Steve Ralls

Michigan to Mongolia

Filed By Steve Ralls | May 28, 2008 5:00 PM | comments

Filed in: Fundie Watch, Living, Media, Transgender & Intersex
Tags: Calpernia Addams, Don't Ask Don't Tell, Elaine Donnelly, military

Elaine Donnelly, meet Calpernia Addams. Her hair is more fabulous than yours, her pearls are real . . . and, oh yes, she can kick your ass from Michigan to Mongolia.

Calpernia is also - in addition to being a star of the stage and screen - living proof that your latest rant about who should and shouldn't be wearing our nation's uniform makes about as much sense as putting a pastel pink Chanel knock-off on a woman with your skin tone.

But now that we have the unfortunate photographic evidence that you have unsuccessfully tried the latter, we must turn our attention to proving our point about the former. And so, after the jump, let's take a look at one person's efforts to save the passengers of a downed plane . . . and another's desperate struggle to revive her credibility, which is also going down in flames.

On the one hand, we have Addams who, we learned this week, was instrumental in treating the passengers of a downed Chinese airplane when it crashed, on a remote island in Alaska, in 1993. Addams, who was serving as a medic in the Navy at the time, was treating passengers, administering trauma care and saving lives. As Lt. Col. John G. Bunch remembered it, the Navy personnel who responded to the flight "improvised, cutting backboards out of plywood and using light stands for I.V. stands."

And it wasn't the first, or only, heroic effort Addams undertook while serving in the Navy. As a member of the Navy Hospital Corps, Calpernia spent four years as a field medical combat specialist (HM 8404) in the Navy and with the Marines, one of the elite combat-trained "Devil Docs" during the first Gulf War. And she served in Al-Jubail, Saudi Arabia during Desert Storm/Shield.

In other words, I reiterate, she could kick almost anyone's ass.

And it never mattered - and still doesn't - what Calpernia's gender identity was or is. She was a skilled, professional service member who was saving people's lives.

Which brings me back to Elaine.

Last week, following the Ninth Circuit ruling that the military must (gasp!) show a valid reason for dismissing service members beyond the mere fact that they are who they are - Elaine ran to her keyboard, mustered up her best drag king impersonation of Peter LaBarbera and declared the court's decision an act of "extreme judicial activism."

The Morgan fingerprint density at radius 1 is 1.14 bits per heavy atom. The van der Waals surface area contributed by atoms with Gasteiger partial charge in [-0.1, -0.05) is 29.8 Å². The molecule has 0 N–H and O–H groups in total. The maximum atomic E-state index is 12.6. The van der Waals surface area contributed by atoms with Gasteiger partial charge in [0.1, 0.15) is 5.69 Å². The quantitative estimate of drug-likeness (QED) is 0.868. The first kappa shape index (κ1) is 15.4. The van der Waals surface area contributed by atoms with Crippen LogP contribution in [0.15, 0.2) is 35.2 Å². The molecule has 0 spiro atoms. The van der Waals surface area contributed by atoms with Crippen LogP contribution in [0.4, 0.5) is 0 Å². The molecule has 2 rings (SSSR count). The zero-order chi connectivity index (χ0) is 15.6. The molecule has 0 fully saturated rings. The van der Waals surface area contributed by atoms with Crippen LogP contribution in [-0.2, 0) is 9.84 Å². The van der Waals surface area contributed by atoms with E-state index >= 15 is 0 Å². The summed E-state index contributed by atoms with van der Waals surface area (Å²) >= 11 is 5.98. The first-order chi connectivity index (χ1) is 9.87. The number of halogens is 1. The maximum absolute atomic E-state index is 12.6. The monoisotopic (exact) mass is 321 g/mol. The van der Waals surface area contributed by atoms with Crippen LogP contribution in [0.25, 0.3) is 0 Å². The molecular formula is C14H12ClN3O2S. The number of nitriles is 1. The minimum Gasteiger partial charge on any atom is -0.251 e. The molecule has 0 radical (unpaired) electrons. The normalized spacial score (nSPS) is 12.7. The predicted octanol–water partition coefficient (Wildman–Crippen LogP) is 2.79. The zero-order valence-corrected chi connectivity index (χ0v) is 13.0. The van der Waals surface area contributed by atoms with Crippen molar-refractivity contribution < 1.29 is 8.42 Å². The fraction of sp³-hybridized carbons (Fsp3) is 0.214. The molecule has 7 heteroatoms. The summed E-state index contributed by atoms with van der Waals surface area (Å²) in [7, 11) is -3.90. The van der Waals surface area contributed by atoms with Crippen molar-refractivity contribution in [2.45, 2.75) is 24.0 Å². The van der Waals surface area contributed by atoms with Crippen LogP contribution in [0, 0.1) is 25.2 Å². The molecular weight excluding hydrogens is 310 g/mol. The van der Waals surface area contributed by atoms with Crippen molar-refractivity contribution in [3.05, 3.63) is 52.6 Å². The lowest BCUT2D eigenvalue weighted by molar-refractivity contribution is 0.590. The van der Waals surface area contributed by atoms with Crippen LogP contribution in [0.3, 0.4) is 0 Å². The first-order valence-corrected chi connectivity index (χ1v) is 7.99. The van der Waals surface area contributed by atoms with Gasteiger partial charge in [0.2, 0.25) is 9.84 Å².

"Once again," Elaine screamed from her balcony on the Casa O'Spare-Us, "the Ninth Circuit Court of Appeals has proven that federal judges are not competent to run the military."

So you wanna talk about military credentials, Ms. Donnelly?

Sorry, girlfriend, but your glass house just came a'crashin' down.

A look at her online bio reveals that Do-Little-Donnelly "attended the University of Detroit and Schoolcraft College" and "resides in Livonia, Michigan with her husband, Terry, and is the mother of two grown daughters."

Now, I'll agree that virtually every mother in America deserves a badge, a medal and a salute for their service. But when you stack Elaine's resume up against, say, Calpernia's (or Major Witt, the plaintiff in the Ninth Circuit case), the scales aren't just tipped . . . they're no longer even floatin' in the same time zone. To compare Elaine's service to (or for) the military with that of Witt or Addams is like comparing the Cashmere Mafia to the Gottis.

That is, one is steeped in reality while the other is already-defunct scripted screeds that were, in their heyday, made only occasionally entertaining with the help of a costume and make-up designer.

In fact, Donnelly's whole diatribe is rooted in Disney'esque fantasy. Neither sexual orientation nor gender identity has ever hindered a service member's ability to get the job done.

Just ask a few of the people on that downed Chinese airplane.

So it's time for Elaine to spare us her "pearls" of wisdom, and keep her bigotry to herself. Because the real act of "extreme activism" - besides that ghastly pink pant suit - is giving your homo-and-transphobia a higher priority than saving some lives.